The United Nations–supported Principles for Responsible Investment (PRI) Initiative, an international network of investors working together to put the initiative’s six aspirational and voluntary principles into practice, has also quickly become a leading global network for investors to publicly demonstrate their commitment to impact investing across various asset classes. The principles are designed to be compatible with the investment styles of large, diversified, institutional investors that operate within a traditional fiduciary framework. The PRI Initiative’s goal is to understand the implications of sustainability for investors and support signatories to incorporate these issues into their investment decision making and ownership practices. Assets under management by PRI signatories now stand at more than $59 trillion, and 94% of signatories now have a responsible investment policy in place, covering an increasing range of asset classes.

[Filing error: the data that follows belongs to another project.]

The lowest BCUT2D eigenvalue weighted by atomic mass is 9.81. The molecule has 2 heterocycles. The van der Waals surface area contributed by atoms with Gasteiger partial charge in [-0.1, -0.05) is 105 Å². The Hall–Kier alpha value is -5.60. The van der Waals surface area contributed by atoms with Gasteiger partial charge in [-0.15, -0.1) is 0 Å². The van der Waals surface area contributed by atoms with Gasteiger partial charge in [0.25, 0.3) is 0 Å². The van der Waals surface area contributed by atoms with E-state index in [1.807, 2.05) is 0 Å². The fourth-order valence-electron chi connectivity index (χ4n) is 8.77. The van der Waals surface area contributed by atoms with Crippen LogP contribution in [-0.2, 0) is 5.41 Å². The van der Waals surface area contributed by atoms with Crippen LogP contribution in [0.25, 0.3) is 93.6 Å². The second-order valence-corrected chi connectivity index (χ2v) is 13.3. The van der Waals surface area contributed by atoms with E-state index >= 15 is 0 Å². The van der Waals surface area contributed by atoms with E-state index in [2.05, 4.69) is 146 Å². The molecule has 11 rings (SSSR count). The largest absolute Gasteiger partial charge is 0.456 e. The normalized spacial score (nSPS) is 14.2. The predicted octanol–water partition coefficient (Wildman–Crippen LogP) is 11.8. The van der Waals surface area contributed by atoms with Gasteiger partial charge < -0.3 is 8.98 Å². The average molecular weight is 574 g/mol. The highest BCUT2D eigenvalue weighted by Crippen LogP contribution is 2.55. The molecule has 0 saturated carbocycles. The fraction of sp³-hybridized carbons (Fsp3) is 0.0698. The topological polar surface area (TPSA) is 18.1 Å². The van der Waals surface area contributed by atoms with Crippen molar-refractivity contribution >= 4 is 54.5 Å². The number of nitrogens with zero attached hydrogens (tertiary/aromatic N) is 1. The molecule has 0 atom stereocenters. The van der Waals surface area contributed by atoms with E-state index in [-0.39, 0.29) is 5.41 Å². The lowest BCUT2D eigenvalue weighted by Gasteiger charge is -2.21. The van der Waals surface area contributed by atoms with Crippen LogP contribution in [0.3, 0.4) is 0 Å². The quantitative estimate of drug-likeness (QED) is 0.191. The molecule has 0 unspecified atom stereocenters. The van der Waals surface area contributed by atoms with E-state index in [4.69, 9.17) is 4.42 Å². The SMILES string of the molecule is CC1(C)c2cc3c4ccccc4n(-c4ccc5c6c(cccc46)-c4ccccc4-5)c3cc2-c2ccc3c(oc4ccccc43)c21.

And Wall Street is not one to be left behind: Credit Suisse, JP Morgan, Bank of America, and Morgan Stanley, among others, offer ESG-based financial products in response to their clients’ demands. Last year, Bain Capital hired former Massachusetts Governor Deval Patrick to build the firm’s social impact investing business; Goldman Sachs acquired Imprint Capital, an institutional impact investing firm based in San Francisco; and BlackRock announced its own new initiative, BlackRock Impact.

While the impact investment sector is still evolving and highly fragmented, it is fast developing into a formidable market force, which can only become stronger with increased scale and efficiency in the future. Even if impact investment accounted for just 1% of global financial assets, that would be an estimated $2 trillion, according to GIIN. Now that’s impact.